The DomLovesMary font family has all you need to create unique, custom stationery products. DomLovesMary is named in memory of Dominic and Mary Sementelli, Debi’s in-laws. Dom and Mary were opposites who were truly “made for each other”. A snazzy dresser, Mary was feisty, loved to dance, sing, and be the life of the party. Dom was cool, calm and collected and was happy to shine the spotlight on the love of his life. They balanced each other out in a really great way. Going through some of her in-laws old photos, Debi found their wedding album. She was struck by the beautiful look on their faces as they got ready to start their life together. She saw the excitement, joy and anticipation of them envisioning “Una Bella Vita!” (A beautiful life!) She decided to create a hand-lettered font with them in mind represented by two totally different lettering styles that were, like Dom and Mary, “made for each other”. It’s her way of honoring them and sharing their beautiful life with all of the couples just starting theirs together. They truly had “Una Bella Vita” and we hope you do too. The SCRIPT & TEXT FONTS are lettering styles that were made to compliment each other. With a vintage, classic feel, they will add elegance to your design, while the TEXT serves to offer support with easy to read simplicity. In addition to the standard character set, each of the uniquely styled script fonts includes a collection of flourished ornaments. Use them to create corners, headers or other embellishments to complete the look. And if you really want to fancy things up, we offer two sets of 72 additional flourishes that were specifically made to add to upper and lower case letters for easy customization. Dress them up with one, two or more. It’s like choosing simple pearls or piling on the glitz! Or combine several to create unique flourished ornaments of your own. To add even more panache, we're pleased to present our ready made set of most frequently used ADD-ON WORDS. Created with the wedding client in mind, this set of 66 includes envelope friendly titles: Mr and Mrs, Mr, Mrs, Miss, Ms, Doctor, the Doctors, as well as words to fill out your invitation suite: RSVP, Respond, Save the Date, Accommodations, Directions and more! Easily create Bride and Groom signs or Thank You cards or tags with the click of a key. Or use angled words like “and, at, to, on, for, from and of” to add a special touch to your large groups of copy.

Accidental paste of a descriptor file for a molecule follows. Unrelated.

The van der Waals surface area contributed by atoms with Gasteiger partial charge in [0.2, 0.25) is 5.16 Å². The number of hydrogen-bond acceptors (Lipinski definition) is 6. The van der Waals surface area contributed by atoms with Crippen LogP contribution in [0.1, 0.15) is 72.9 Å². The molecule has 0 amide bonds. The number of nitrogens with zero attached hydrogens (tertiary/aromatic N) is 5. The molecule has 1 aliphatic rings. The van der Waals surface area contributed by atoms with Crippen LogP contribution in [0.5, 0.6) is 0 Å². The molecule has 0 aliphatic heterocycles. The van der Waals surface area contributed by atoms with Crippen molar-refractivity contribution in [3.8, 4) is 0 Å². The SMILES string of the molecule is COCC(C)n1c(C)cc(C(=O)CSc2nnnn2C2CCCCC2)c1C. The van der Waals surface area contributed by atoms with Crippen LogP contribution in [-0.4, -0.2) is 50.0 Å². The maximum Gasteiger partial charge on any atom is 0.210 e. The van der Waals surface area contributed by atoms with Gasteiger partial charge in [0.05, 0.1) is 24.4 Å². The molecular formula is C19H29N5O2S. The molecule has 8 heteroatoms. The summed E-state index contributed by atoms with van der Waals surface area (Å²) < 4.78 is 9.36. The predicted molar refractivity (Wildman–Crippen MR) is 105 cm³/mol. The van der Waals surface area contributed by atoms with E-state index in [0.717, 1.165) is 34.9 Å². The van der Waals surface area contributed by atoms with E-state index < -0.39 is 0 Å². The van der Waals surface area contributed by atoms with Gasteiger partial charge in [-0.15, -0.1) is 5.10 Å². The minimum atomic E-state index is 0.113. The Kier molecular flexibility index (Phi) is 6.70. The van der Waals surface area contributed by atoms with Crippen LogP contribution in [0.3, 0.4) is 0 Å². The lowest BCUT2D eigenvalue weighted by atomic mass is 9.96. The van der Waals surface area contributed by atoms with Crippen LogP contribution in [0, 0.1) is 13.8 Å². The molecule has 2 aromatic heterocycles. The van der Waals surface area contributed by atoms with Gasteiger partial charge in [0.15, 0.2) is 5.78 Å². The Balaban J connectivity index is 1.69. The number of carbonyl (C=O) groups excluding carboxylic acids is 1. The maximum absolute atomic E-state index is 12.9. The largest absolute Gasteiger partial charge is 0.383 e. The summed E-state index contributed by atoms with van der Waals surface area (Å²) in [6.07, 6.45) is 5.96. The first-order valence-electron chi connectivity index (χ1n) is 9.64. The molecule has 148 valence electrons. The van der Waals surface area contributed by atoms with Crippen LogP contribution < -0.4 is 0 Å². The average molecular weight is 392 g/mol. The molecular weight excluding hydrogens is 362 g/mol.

OTF | 8 Fonts | JPEG Preview | 8.6 Mb RAR
Andes, designed by Daniel Hernández, is a display typeface that has neo-humanist characteristics. Its different terminals, among other elements, give it a look of mixed typography. Andes is a typeface with 10 Upright weights, 10 Italics & Condensed version, ranging from Ultra Light to Black, each of the same x-height. This typeface contains additional italic glyphs (a, y, z, g) that help to emphasise text or words. Andes is based on the design of Merced and both of them share several features. This type is well-suited for use in retail, magazines, logotypes, books, etc.
OTF | 8 Fonts | JPEG Preview | 3.6 Mb RAR